LEST WE FORGET
Warrant Officer Richard Anthony Barrett BLUMER
Service No: 411854
Born: Sydney NSW, 19 April 1921
Enlisted in the RAAF: 21 June 1941
Unit: No. 91 Squadron (RAF)
Died: Aircraft Accident (No. 91 Squadron Spitfire aircraft RM817), Kent, 27 June 1944, Aged 23 Years
Buried: Brookwood Military Cemetery, Surrey
CWGC Additional Information: Son of Cecil Herbert and Alice Rubie Blumer, of Croydon, New South Wales, Australia
Roll of Honour: Croydon NSW
Remembered: Panel 119, Commemorative Area, Australian War Memorial, Canberra ACT
On 6 November 1943, Warrant Officer Blumer in Spitfire Mk XII aircraft EN626 was shot down by anti-aircraft fire in the vicinity of Gremonville, France but evaded capture and returned safely to rejoin his Unit.
At 2230 hours on 26 June 1944 Spitfire RM817 took off from West Malling aerodrome detailed to carry out an anti-pilotless bomb patrol as Westwood White 2 with Lieutenant De Bordas as White 1 and Section Leader. When an intercept was made and while White 1 was engaged in firing, anti-aircraft gunfire caused White 2 who was flying behind White 1 to break away and the section got separated.
White 2 was heard to ask for an emergency homing which he seemed to be unable to hear clearly, and instead of reaching base White 2 landed at USAAF Station Staplehurst where the aircraft was refuelled. After obtaining permission from flying control at West Malling to land at base, White 2 took off shortly after midnight and radio contact was established at 0012 hours. All night landing facilities at West Malling were lit and at 0014 hours White 2 was seen from the Control tower approaching base from a south easterly direction, its navigation lights on and at a low height as cloud base was about 1000 feet. Three to four miles from base when flying seemed quite normal, the port wing suddenly dropped and RM817 went down vertically and the aircraft was smashed on impact.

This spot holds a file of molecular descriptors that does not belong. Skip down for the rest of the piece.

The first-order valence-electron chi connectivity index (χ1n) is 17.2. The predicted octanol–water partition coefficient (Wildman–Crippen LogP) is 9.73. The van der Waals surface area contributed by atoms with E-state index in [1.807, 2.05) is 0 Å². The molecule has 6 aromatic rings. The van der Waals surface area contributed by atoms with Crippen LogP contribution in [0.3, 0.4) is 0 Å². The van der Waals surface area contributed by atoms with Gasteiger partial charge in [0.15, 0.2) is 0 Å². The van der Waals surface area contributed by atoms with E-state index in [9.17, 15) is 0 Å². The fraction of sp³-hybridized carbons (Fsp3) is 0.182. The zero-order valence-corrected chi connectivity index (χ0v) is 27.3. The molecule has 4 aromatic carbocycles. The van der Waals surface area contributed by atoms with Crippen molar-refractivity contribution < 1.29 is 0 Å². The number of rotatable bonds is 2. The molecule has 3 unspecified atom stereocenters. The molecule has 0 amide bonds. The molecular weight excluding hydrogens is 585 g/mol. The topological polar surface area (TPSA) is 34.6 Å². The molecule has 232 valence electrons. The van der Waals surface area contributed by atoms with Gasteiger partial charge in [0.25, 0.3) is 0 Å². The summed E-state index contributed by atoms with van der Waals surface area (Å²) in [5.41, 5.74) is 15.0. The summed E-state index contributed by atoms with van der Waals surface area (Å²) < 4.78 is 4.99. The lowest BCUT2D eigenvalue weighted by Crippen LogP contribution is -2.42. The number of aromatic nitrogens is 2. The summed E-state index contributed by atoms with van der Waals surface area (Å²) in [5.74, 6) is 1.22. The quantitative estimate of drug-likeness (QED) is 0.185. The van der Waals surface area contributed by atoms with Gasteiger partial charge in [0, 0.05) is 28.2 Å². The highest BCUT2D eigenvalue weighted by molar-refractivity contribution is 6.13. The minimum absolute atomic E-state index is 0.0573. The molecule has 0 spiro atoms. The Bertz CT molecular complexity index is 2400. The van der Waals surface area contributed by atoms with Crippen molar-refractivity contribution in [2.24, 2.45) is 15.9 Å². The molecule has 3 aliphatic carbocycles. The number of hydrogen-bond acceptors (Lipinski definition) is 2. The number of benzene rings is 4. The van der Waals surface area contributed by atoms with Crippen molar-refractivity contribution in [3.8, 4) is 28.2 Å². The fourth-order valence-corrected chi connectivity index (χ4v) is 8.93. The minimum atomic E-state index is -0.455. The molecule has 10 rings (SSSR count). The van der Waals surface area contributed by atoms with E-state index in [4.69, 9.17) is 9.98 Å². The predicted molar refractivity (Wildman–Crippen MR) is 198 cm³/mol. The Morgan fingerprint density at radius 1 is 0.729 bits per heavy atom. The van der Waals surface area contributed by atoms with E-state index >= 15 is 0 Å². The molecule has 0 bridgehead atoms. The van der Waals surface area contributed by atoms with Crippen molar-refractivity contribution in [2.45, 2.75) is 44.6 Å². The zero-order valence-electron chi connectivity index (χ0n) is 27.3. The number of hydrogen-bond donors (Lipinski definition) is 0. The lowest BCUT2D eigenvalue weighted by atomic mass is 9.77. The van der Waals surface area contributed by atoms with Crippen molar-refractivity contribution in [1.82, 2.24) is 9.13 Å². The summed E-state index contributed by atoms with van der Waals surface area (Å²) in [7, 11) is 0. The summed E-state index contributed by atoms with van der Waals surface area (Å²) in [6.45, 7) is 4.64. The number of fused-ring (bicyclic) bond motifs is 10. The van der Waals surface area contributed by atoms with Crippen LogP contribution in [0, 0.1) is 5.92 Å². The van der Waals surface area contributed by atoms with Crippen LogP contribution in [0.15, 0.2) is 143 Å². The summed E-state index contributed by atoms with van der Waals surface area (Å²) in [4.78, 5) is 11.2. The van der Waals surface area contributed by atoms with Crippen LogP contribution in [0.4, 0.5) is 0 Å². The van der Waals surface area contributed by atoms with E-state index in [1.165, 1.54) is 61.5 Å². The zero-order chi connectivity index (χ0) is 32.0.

In his remarks on a Court of Inquiry into the accident, the RAF Group Commander stated: “the pilot should not have been permitted to fly back at night to West Malling as it is close to a balloon barrage and the Spitfire Mark X1V is not a good aircraft to fly for night flying owing to exhaust fumes. There is nothing to account for the accident. A possible explanation is that while the pilot was looking intently to starboard to find base, he suddenly found the ground rising in front of him as it does in the place of the accident and he turned too sharply resulting in incipient spin. The pilot had done only 15 hours and no night flying in Spitfire Mark X1V, and the Group Commander directed that the Squadron CO, the Flight Section Leader and the Flying Control Officer should be reprimanded.”
Australian War Memorial Roll of Honour On-Line Records (RAAF Casualty Information compiled by Alan Storr (409804))
Commonwealth War Graves Commission On-Line Records
Department of Veterans’ Affairs On-Line WWII Nominal Roll
Franks, N (Norman L R), Royal Air Force Fighter Command Losses of the Second World War, Volume 2 Operational Losses: Aircraft and Crews 1942-1943, Midland Publishing Limited UK, 1998
National Archives of Australia On-Line Record A705, 166/1/333